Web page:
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A race against time as erosion threatens historic graveyard

Published: Jul. 15, 2020 at 6:18 PM EDT
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WEYBRIDGE, Vt. (WCAX) - Vermont cemeteries are time capsules from the past. But in Addison County one graveyard is slipping away. Our Joe Carroll shows you.

At first glance a cemetery seems frozen in time. The death date of the departed is chiseled in stone. But time shows no mercy, the elements wear at the stone and sometimes soften the soil.

"There has been several stones that have washed over the bank," said Tom Giffin, the president of the Vermont Old Cemetery Association.

The Stow Cemetery in Weybridge has been called Vermont's Most Endangered Cemetery. Sitting on the banks of the Otter Creek, the graveyard is eroding away. Giffin is an expert on Vermont cemeteries.

"To have somebody's remains wash over the bank and not having it taken care of and not having it removed is wrong for the state of Vermont side and is wrong for the history of the state," he said.

Though small, the cemetery is the final resting place of the names of some of the first white settlers in Vermont, including men like Josiah Clark. Clark was 19 when he fought at the famous Battle of Bunker Hill in Massachusetts.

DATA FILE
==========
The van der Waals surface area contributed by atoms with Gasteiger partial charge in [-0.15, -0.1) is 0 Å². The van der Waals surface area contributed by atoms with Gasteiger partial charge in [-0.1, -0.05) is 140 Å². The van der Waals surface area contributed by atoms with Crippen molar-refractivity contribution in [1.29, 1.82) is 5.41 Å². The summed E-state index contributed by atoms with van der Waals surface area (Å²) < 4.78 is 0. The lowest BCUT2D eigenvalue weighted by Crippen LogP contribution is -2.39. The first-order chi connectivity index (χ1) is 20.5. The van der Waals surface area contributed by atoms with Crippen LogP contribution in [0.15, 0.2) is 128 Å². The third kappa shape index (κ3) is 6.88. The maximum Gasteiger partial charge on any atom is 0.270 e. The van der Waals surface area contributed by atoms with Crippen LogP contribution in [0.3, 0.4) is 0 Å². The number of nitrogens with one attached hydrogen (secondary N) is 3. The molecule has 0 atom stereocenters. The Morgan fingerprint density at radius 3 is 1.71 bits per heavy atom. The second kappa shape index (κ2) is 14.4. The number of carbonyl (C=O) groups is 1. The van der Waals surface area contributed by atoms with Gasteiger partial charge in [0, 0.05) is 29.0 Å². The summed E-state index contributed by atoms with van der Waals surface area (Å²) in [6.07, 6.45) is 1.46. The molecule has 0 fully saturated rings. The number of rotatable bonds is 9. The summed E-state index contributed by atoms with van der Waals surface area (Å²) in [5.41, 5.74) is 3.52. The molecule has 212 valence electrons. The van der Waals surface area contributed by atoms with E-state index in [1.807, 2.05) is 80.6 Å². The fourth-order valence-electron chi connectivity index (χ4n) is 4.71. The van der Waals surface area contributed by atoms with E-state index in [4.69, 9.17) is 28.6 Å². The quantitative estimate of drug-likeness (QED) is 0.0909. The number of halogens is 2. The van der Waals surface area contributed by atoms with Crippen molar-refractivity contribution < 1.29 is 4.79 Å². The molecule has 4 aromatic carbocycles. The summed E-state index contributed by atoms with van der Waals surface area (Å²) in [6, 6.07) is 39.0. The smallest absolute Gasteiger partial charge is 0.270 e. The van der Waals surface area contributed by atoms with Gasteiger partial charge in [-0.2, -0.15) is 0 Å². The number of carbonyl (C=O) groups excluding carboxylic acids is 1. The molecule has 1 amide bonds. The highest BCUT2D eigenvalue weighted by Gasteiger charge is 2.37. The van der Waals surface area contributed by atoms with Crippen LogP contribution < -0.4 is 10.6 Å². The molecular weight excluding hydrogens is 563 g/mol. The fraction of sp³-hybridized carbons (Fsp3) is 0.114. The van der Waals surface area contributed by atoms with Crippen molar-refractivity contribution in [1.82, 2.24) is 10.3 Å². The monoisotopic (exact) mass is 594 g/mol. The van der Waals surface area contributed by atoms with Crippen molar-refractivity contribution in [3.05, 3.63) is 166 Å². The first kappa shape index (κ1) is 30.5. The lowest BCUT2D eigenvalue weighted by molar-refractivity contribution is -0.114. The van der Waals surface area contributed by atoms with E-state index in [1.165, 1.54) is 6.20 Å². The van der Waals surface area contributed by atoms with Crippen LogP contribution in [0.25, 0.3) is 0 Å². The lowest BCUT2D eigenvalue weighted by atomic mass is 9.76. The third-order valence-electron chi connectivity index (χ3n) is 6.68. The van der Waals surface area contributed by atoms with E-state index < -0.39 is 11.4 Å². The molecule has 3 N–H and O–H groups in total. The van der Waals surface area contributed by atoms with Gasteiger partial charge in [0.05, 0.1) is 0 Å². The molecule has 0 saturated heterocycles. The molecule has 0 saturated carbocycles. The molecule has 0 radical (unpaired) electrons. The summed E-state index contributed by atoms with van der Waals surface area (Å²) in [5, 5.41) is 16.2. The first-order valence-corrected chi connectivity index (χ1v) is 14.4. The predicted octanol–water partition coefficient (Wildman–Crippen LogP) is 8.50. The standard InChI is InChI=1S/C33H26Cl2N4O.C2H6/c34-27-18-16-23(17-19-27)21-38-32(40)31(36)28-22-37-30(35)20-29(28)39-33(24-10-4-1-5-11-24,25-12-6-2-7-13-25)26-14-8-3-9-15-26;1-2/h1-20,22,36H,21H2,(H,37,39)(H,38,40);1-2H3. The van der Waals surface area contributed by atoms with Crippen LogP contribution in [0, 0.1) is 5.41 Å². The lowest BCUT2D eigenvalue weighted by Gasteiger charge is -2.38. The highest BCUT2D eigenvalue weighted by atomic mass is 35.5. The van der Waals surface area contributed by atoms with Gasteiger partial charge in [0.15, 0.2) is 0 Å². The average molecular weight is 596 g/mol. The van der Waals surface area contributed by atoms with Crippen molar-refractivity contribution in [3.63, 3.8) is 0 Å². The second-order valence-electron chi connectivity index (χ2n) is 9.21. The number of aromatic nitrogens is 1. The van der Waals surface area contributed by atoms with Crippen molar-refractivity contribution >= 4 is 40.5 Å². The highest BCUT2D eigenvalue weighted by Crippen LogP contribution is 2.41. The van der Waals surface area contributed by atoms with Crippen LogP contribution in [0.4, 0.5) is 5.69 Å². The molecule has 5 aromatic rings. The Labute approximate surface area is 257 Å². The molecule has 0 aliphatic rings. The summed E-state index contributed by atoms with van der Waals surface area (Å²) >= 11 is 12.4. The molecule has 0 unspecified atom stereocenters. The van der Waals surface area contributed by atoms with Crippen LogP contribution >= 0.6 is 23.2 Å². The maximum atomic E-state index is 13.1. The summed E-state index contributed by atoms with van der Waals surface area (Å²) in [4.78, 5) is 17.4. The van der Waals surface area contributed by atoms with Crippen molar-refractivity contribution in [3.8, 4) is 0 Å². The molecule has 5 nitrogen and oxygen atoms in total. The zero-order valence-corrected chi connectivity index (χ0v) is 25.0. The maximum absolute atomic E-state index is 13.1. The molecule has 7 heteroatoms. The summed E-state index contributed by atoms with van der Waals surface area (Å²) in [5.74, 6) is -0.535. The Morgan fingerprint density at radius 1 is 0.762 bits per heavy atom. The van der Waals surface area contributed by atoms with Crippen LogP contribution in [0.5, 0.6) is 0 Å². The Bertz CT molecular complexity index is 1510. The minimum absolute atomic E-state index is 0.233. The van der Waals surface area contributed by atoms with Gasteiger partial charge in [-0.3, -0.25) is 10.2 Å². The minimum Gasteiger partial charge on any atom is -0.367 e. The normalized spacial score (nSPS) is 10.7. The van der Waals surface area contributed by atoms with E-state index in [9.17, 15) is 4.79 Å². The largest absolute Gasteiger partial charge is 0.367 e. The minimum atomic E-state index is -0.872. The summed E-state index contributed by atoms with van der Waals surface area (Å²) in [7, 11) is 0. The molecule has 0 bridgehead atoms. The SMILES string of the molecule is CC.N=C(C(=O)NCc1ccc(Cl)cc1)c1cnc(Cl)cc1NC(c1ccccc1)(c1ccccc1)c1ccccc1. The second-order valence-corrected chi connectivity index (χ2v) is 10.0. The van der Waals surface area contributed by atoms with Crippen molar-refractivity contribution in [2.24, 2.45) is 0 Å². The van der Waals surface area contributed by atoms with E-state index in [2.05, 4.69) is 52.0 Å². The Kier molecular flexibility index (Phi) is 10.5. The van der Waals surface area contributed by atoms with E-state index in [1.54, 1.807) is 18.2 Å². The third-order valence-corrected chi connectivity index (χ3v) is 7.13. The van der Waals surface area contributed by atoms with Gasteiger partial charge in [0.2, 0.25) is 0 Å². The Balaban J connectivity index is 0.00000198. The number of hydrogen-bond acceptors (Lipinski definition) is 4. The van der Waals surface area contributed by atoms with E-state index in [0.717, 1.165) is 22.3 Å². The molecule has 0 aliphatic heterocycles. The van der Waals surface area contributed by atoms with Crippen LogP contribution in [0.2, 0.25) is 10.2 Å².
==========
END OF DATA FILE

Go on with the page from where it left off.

Don Mason is taking the project on for the town.

"The British got a very bloody nose. The causalities was far higher than that of the colonists," he said.

Clark lived to the ripe old age of 79. But his grave recently gave way.

"You can see essentially three sides of his grave shaft," Mason said.

It was a battle against time. Archaeologists removed his remains last year which now are in the town's vault awaiting reburial. His wife, Lucy, wasn't so fortunate. It's believed her remains have fallen and now are buried in the chasm below.

It's not the first time that WCAX News has visited this cemetery. Giffin has sounded the alarm about the problem for years, but there is now a new effort to bring much needed cash to fix the problem.

"I have heard through the grapevine what people donating a thousand dollars here, five hundred dollars here. So I'm assuming we will get there," Giffin said.

At the very least, they will need $30,000 to move all of the remains to another cemetery in town.

“I think we owe it to them to make sure their history is preserved for generations to come,” Giffin said.

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